Cancer Prevention: Six Dietary Guidelines
Members of the Physicians Committee for Responsible Medicine, along with a team of medical experts published a report titled “Applying the Precautionary Principle to Nutrition and Cancer” in the June 30 issue of the Journal of the American College of Nutrition. The esteemed team of researchers carefully analyzed a 2007 report of the World Cancer Research Fund/American Institute for Cancer Research to determine recommendations for dietary habits that are associated with improved health and decreased cancer risk.
The report emphasizes six key findings which focus on a diet rich in fruits, vegetable, grain, and legumes while avoiding alcohol, red and processed meats, dairy products, and carcinogens in well-cooked meats.
- Milk and Dairy consumption increases risk of prostate cancer.
- Alcohol consumption may increase risk of mouth, esophagus, colon, rectum, breast, larynx, and pharynx cancers.
- Avoiding red and processed meats leads to a reduced risk of colon and rectum cancer.
- Meat Cooked at high temperatures is a carcinogen.
- Consuming soy products reduces risk of breast cancer.
- A plant based diet (fruits and vegetables) reduces the risk of several forms of cancer.
Although milk has become a staple in most American households, findings suggest drinking two glasses of milk each day can increase the risk of prostate cancer by up to 60 percent. Many people consume milk as a source of calcium. However green leafy vegetable, legumes and other calcium-fortified foods provide a healthier alternative. Interestingly, the U.S. National Library of Medicine found that approximately 65 percent of the human population has a reduced ability to digest lactose after infancy. Lactose intolerance in adulthood is most prevalent in people of East Asian descent, affecting more than 90 percent of adults in some of these communities. These findings suggest added health benefits for the large percent of the population likely unaware of the health issues their milk consumption may be causing.
Just one alcoholic beverage a week can increase risk of mouth, pharynx, and larynx cancers by 21 percent. The evidence suggests that the type of alcohol does not affect risk; however the degree of risk varies with each type of cancer.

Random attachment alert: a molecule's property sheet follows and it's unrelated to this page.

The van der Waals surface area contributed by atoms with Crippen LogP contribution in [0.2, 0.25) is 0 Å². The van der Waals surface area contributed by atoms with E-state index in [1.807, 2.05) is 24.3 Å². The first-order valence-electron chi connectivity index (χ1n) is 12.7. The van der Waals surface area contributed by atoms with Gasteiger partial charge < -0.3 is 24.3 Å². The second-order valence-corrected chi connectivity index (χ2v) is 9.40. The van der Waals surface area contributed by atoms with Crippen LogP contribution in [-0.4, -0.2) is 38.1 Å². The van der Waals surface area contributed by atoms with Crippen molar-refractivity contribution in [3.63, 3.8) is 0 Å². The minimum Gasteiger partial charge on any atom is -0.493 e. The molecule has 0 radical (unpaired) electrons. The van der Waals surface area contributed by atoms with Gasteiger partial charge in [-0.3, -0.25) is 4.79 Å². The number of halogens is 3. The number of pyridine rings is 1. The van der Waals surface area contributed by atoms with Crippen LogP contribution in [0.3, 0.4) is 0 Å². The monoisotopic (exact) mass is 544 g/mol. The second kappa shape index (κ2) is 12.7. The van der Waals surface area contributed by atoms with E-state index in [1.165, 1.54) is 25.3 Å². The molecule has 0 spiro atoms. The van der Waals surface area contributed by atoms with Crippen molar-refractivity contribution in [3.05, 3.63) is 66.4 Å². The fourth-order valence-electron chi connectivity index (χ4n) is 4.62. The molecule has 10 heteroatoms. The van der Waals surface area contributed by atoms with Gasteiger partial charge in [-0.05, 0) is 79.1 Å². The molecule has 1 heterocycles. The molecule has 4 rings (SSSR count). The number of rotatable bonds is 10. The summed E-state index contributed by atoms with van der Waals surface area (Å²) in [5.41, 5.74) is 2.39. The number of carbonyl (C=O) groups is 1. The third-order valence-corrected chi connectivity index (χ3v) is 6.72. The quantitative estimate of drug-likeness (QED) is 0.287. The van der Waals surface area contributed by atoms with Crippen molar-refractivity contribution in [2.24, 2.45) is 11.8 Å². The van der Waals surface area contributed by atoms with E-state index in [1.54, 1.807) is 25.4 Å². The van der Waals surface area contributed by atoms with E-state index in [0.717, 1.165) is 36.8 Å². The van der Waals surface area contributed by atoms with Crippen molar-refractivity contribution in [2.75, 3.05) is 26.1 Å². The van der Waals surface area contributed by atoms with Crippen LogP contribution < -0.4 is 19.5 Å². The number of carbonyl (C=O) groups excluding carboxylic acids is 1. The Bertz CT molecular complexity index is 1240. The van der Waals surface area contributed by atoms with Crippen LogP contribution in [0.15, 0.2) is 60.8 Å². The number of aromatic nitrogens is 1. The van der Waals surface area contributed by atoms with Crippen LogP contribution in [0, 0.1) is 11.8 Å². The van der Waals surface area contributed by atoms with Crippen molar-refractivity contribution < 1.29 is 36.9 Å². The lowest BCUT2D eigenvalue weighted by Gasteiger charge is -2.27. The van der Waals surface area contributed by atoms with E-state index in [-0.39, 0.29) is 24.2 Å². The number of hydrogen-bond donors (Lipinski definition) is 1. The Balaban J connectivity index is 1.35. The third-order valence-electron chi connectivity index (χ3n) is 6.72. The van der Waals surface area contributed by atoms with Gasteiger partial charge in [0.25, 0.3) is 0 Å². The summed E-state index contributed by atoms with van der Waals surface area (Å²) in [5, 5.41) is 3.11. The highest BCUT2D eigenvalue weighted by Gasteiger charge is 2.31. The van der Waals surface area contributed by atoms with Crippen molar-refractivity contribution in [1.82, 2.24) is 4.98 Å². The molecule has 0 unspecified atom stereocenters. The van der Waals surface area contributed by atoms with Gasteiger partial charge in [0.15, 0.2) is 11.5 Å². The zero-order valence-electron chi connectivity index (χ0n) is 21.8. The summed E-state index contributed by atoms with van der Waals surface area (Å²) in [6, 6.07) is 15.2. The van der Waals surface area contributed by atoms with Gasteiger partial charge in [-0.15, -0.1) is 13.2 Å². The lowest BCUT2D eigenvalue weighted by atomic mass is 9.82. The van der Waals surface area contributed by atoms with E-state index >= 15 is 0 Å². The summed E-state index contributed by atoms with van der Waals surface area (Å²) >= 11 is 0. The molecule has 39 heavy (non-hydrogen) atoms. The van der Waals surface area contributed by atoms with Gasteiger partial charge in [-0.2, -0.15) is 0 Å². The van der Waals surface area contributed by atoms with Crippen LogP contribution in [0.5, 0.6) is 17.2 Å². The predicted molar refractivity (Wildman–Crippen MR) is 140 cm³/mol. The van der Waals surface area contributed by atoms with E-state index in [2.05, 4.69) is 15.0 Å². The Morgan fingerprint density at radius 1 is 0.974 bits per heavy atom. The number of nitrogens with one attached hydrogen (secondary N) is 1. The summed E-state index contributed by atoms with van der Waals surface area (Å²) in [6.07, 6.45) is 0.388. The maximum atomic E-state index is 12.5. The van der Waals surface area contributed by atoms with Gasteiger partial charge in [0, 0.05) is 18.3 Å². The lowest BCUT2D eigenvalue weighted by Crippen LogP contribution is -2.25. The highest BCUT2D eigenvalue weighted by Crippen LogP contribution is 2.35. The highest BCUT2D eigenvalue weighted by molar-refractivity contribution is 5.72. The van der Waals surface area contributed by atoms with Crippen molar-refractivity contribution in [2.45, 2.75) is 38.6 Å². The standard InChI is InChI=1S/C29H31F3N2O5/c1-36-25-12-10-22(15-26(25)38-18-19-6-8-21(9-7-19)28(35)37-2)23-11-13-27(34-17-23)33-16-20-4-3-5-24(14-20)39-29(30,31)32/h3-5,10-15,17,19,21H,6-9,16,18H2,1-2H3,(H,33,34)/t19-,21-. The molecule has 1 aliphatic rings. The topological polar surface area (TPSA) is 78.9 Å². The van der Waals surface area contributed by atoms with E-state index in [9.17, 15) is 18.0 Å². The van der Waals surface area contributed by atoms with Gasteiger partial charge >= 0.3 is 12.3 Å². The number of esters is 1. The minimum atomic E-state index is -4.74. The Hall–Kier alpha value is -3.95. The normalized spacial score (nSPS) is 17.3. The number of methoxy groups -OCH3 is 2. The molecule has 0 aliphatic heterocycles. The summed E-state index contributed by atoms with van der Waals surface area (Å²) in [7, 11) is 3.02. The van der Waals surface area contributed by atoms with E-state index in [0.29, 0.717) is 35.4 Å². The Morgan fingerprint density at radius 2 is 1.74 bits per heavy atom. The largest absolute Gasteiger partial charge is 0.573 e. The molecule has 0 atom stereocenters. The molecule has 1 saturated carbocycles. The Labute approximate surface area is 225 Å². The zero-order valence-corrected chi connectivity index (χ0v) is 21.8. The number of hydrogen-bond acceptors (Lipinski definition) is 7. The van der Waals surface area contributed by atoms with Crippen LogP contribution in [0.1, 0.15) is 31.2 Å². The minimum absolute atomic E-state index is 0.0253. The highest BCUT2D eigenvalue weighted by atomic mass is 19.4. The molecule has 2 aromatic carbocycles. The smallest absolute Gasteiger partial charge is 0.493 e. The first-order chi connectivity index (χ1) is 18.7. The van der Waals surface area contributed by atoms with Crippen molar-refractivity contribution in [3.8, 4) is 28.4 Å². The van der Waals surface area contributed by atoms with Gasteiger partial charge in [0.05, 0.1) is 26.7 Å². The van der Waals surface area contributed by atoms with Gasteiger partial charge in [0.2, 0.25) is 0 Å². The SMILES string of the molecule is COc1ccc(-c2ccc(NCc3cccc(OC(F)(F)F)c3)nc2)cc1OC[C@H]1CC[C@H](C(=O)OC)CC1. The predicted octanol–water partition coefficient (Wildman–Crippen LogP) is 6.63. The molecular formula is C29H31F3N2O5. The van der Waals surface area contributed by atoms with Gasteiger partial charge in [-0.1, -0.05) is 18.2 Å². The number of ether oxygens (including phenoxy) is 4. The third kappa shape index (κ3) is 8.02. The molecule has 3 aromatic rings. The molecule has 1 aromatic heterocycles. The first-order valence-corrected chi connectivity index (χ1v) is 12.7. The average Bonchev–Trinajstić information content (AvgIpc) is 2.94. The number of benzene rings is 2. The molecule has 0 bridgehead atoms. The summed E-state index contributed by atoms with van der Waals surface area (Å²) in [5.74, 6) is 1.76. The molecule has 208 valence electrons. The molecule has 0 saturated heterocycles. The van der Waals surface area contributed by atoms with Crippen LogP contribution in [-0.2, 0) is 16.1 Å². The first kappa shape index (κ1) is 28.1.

Meat consumption is typically associated with protein, iron, and zinc. However, the negative effect goes beyond cancer risk and includes diabetes, hypertension, and cardiovascular disease. Experts suggest consuming plant-based diets as a source of nutrients usually obtained through meat.
Specifically, grilled, fried, and broiled meats increase risk of colon and rectum cancer, with a weaker association with breast, prostate, kidney, and pancreas cancer. In addition to lessening cancer risk, avoiding consumption of these products can reduce the risk of cardiovascular disease and lead to overall health improvement.
Notably, a study of 3088 breast cancer survivors showed a decrease in mortality, with a separate study estimating a 60% reduction in recurrence.
The overall theme of the report suggests that such a diet is most efficient in sustaining a healthy lifestyle. Cruciferous vegetables, such as broccoli and cabbage, are noted for their aid in reducing colorectal and breast cancers. Tomato products reduce risk of gastric cancer by 27 percent. Beyond cancer prevention, fruits and vegetables are linked to overall improvement in health and reduced risk of stroke, hypertension, and diabetes among other conditions. Particularly, green leafy vegetables have the greatest positive effect. Due to the absence of disadvantages to consuming a plant-based diet, the study suggests it may be the best diet to adopt for overall improved health.
Cancer Prevention: Six Dietary Guidelines
“The key recommendation is to build meals around fruits, vegetables, and legumes,” says study author Neal Barnard, M.D., “plant-based foods provide an antioxidant boost and help promote a healthy weight, reducing the risk for all types of cancer in the long run.”
Along with these dietary recommendations, experts agree that an active lifestyle and avoidance of carcinogens also plays an integral role in cancer prevention.
- PCRM|Six Dietary Guidelines to prevent Cancer
- Time Magazine|Six Dietary Guidelines for preventing Cancer
- NY Daily News|Six Dietary Guidelines to prevent Cancer
- Food Consumer|High Cholesterol increases Risks of Breast Cancer
- NOLA.com|Red meat possibly linked to breast cancer
- PCRM|Kidney Patients: If You’re Eating “Southern” Food, Make It Vegan.
- BMJ|Fruit and vegetable consumption and mortality from all causes, cardiovascular disease, and cancer: systematic review and dose-response meta-analysis of prospective cohort studies